Course Content
Definition and importance of management Functions of management Managerial roles Evolution of management thought Types of management environment
Meaning and importance of planning Principles of planning Purpose of planning Types of plans Planning tools Process of planning Planning challenges Making plans effective Management by objectives
Meaning and Importance of Organizing Structure and Designs of Organizations Principles of Organizing Process of Organizing Delegation Coordination Centralization and Decentralization Informal Organizations
Meaning and Importance of Staffing Human Resource Planning Recruitment and Selection Training and Development Performance Management Reward Management Separation
Meaning and Importance of Directing Leadership Motivation Communication Group Dynamics Conflict Management
Meaning and Importance of Controlling Elements of Control Characteristics of Effective Controls Control Process Role of Control in an Organization Tools of Controlling
Overview of Strategic Management SWOT Analysis Strategy Formulation Strategy Implementation Strategy Evaluation
Organization Culture Ethics and Social Responsibility Managing Innovation and Change Diversity and Inclusion Corporate Governance Globalization
Principles and Practices of Management
About Lesson
  1. Reasonable and intellectual process: Planning is a rational and intellectual process that requires creativity, forethought, and excellent judgment. The ability of managers to collect all relevant facts, analyze them, and correctly interpret them is critical to the quality of planning. The planner goes through an intellectual process when considering objectives, alternative courses of action, and, most importantly while making decisions on which alternatives to choose.
  2. Goal-oriented– All planning is based on specific goals and objectives. As a result, every plan must contribute in some way to the achievement of group goals. Planning is meaningless if it isn’t linked to goals and objectives.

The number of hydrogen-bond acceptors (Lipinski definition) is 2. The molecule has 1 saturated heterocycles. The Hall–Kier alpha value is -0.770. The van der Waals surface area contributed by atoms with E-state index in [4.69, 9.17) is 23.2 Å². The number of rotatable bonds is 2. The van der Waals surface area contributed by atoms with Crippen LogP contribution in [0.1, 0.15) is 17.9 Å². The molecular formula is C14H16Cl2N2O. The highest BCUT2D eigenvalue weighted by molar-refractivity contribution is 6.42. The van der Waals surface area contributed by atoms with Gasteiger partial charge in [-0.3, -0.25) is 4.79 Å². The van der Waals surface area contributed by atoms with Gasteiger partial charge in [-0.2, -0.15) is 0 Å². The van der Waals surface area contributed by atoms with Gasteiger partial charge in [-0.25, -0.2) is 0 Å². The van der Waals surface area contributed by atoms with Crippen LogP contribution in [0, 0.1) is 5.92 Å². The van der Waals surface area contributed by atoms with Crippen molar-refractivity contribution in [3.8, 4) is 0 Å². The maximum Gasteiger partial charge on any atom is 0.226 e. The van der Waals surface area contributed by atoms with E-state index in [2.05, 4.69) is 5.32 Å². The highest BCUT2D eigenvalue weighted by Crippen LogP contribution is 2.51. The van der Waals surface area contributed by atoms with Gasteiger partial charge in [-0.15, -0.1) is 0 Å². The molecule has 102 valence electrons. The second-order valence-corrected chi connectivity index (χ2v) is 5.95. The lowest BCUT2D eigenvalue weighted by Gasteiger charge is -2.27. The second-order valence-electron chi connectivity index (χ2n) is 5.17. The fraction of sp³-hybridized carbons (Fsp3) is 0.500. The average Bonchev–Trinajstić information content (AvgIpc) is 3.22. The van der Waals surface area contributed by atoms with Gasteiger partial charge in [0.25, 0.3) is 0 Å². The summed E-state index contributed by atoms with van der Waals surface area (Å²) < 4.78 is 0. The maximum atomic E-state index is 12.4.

3. Primary Function: The most basic and primary function of management. It takes precedence over all other management functions that are aimed at achieving the objectives set out in the plan. Only when the manager has created the essential planning can the manager fulfill the other responsibilities of management: organizing, direction, coordination, and control.
  4. Pervasiveness: Planning pervades all aspects of management. It is the responsibility of all managers in all types of businesses. It is carried out at all levels and parts of the company, from the general manager to the foreman.
  5. Uniformity: Separate plans may be developed at various levels within the organization, but all sub-plans must be combined with the main plan to form a comprehensive plan for operation at any given time.
  6. Continuity: To keep the business operating without interruption, planning must be a continual process. As a result, the first plan must be followed by the second, the second plan by the third, and so on in a never-ending sequence.
  7. Flexibility: Plans should be fluid rather than inflexible: They should be as adaptable as feasible to handle any potential changes in the business to keep up with changing market conditions. Planning is, in fact, a dynamic process.
  8. Simplicity: The language used in planning should be simple. Employees at all levels, particularly at the lower level, can understand every component of it.
  9. Accuracy: Accuracy is the lifeblood of planning. Any inaccuracy or omission in planning would undoubtedly disrupt other management responsibilities. Therefore precision is critical in all types of planning.
  10. Feasibility: It is realistic because it is based on facts and experience. It denotes software that can be executed with available resources to some extent.
  11. The choice among Alternative Courses: Planning entails identifying multiple options, estimating the feasibility and profitability of each, and selecting the best prospect among them.
  12. Efficiency: Planning is done with efficiency in mind. A plan is a path of action that can maximize return with the least amount of input.
  13. Interdependence: Different departments may develop their plans and programs for integration into the overall plan. Planning is an organized procedure in which many plans are arranged in a hierarchy. Every lower-level plan is a stepping stone to the completion of higher-level plans.
  14. Forecasting: Above all, no planning can move forward without forecasting, which is assessing the future and developing plans to prepare for it.
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